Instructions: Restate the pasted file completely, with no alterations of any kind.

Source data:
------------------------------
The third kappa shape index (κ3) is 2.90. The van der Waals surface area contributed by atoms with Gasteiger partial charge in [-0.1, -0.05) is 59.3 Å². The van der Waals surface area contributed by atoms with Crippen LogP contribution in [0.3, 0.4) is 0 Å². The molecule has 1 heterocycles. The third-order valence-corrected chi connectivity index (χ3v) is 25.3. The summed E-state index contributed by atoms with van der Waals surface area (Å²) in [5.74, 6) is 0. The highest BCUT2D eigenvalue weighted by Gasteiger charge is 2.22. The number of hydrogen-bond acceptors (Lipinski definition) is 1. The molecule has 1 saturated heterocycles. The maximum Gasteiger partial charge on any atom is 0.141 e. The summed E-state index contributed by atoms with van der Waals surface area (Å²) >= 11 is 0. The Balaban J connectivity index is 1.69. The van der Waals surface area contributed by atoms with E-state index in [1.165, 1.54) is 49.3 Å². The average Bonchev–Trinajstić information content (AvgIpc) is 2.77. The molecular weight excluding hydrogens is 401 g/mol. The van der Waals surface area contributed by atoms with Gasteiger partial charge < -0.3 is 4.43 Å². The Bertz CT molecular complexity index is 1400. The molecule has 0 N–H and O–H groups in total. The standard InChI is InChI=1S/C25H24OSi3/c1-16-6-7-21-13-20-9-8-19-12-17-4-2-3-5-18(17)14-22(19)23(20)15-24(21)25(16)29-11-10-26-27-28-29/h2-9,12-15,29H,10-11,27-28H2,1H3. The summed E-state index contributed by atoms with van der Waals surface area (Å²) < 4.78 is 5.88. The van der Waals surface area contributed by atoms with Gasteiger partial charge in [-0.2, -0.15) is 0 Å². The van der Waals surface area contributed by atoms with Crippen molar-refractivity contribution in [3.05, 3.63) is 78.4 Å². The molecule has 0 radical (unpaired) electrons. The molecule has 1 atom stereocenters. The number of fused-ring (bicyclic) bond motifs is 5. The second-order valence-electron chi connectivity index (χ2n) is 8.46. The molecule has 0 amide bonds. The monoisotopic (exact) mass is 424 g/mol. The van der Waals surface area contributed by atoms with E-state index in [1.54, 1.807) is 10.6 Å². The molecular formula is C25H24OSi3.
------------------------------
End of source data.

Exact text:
The third kappa shape index (κ3) is 2.90. The van der Waals surface area contributed by atoms with Gasteiger partial charge in [-0.1, -0.05) is 59.3 Å². The van der Waals surface area contributed by atoms with Crippen LogP contribution in [0.3, 0.4) is 0 Å². The molecule has 1 heterocycles. The third-order valence-corrected chi connectivity index (χ3v) is 25.3. The summed E-state index contributed by atoms with van der Waals surface area (Å²) in [5.74, 6) is 0. The highest BCUT2D eigenvalue weighted by Gasteiger charge is 2.22. The number of hydrogen-bond acceptors (Lipinski definition) is 1. The molecule has 1 saturated heterocycles. The maximum Gasteiger partial charge on any atom is 0.141 e. The summed E-state index contributed by atoms with van der Waals surface area (Å²) >= 11 is 0. The Balaban J connectivity index is 1.69. The van der Waals surface area contributed by atoms with E-state index in [1.165, 1.54) is 49.3 Å². The average Bonchev–Trinajstić information content (AvgIpc) is 2.77. The molecular weight excluding hydrogens is 401 g/mol. The van der Waals surface area contributed by atoms with Gasteiger partial charge < -0.3 is 4.43 Å². The Bertz CT molecular complexity index is 1400. The molecule has 0 N–H and O–H groups in total. The standard InChI is InChI=1S/C25H24OSi3/c1-16-6-7-21-13-20-9-8-19-12-17-4-2-3-5-18(17)14-22(19)23(20)15-24(21)25(16)29-11-10-26-27-28-29/h2-9,12-15,29H,10-11,27-28H2,1H3. The summed E-state index contributed by atoms with van der Waals surface area (Å²) < 4.78 is 5.88. The van der Waals surface area contributed by atoms with Gasteiger partial charge in [-0.2, -0.15) is 0 Å². The van der Waals surface area contributed by atoms with Crippen molar-refractivity contribution in [3.05, 3.63) is 78.4 Å². The molecule has 0 radical (unpaired) electrons. The molecule has 1 atom stereocenters. The number of fused-ring (bicyclic) bond motifs is 5. The second-order valence-electron chi connectivity index (χ2n) is 8.46. The molecule has 0 amide bonds. The monoisotopic (exact) mass is 424 g/mol. The van der Waals surface area contributed by atoms with E-state index in [1.54, 1.807) is 10.6 Å². The molecular formula is C25H24OSi3.